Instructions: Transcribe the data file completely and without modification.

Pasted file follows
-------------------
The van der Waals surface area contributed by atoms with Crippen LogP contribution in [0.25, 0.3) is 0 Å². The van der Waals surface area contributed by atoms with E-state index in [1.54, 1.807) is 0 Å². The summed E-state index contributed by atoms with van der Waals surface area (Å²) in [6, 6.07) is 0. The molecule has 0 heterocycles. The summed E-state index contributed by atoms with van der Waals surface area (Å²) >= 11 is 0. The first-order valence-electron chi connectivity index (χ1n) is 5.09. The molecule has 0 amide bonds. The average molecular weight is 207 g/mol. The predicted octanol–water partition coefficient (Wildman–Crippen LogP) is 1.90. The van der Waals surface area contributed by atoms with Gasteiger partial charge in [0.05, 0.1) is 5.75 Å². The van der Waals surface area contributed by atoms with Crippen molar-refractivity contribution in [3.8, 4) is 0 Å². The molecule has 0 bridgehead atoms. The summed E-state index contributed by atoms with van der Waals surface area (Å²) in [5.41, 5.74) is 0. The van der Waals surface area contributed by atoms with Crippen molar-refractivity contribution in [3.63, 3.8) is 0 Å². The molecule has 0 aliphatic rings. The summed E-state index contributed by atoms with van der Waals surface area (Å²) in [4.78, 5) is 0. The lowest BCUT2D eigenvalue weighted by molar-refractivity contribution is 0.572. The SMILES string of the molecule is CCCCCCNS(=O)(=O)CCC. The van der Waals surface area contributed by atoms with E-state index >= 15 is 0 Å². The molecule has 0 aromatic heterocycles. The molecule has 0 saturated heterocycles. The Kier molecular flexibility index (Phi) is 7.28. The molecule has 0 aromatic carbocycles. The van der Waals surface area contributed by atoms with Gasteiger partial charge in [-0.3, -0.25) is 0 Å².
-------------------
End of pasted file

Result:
The van der Waals surface area contributed by atoms with Crippen LogP contribution in [0.25, 0.3) is 0 Å². The van der Waals surface area contributed by atoms with E-state index in [1.54, 1.807) is 0 Å². The summed E-state index contributed by atoms with van der Waals surface area (Å²) in [6, 6.07) is 0. The molecule has 0 heterocycles. The summed E-state index contributed by atoms with van der Waals surface area (Å²) >= 11 is 0. The first-order valence-electron chi connectivity index (χ1n) is 5.09. The molecule has 0 amide bonds. The average molecular weight is 207 g/mol. The predicted octanol–water partition coefficient (Wildman–Crippen LogP) is 1.90. The van der Waals surface area contributed by atoms with Gasteiger partial charge in [0.05, 0.1) is 5.75 Å². The van der Waals surface area contributed by atoms with Crippen molar-refractivity contribution in [3.8, 4) is 0 Å². The molecule has 0 bridgehead atoms. The summed E-state index contributed by atoms with van der Waals surface area (Å²) in [5.41, 5.74) is 0. The van der Waals surface area contributed by atoms with Crippen molar-refractivity contribution in [3.63, 3.8) is 0 Å². The molecule has 0 aliphatic rings. The summed E-state index contributed by atoms with van der Waals surface area (Å²) in [4.78, 5) is 0. The lowest BCUT2D eigenvalue weighted by molar-refractivity contribution is 0.572. The SMILES string of the molecule is CCCCCCNS(=O)(=O)CCC. The van der Waals surface area contributed by atoms with E-state index >= 15 is 0 Å². The molecule has 0 aromatic heterocycles. The molecule has 0 saturated heterocycles. The Kier molecular flexibility index (Phi) is 7.28. The molecule has 0 aromatic carbocycles. The van der Waals surface area contributed by atoms with Gasteiger partial charge in [-0.3, -0.25) is 0 Å².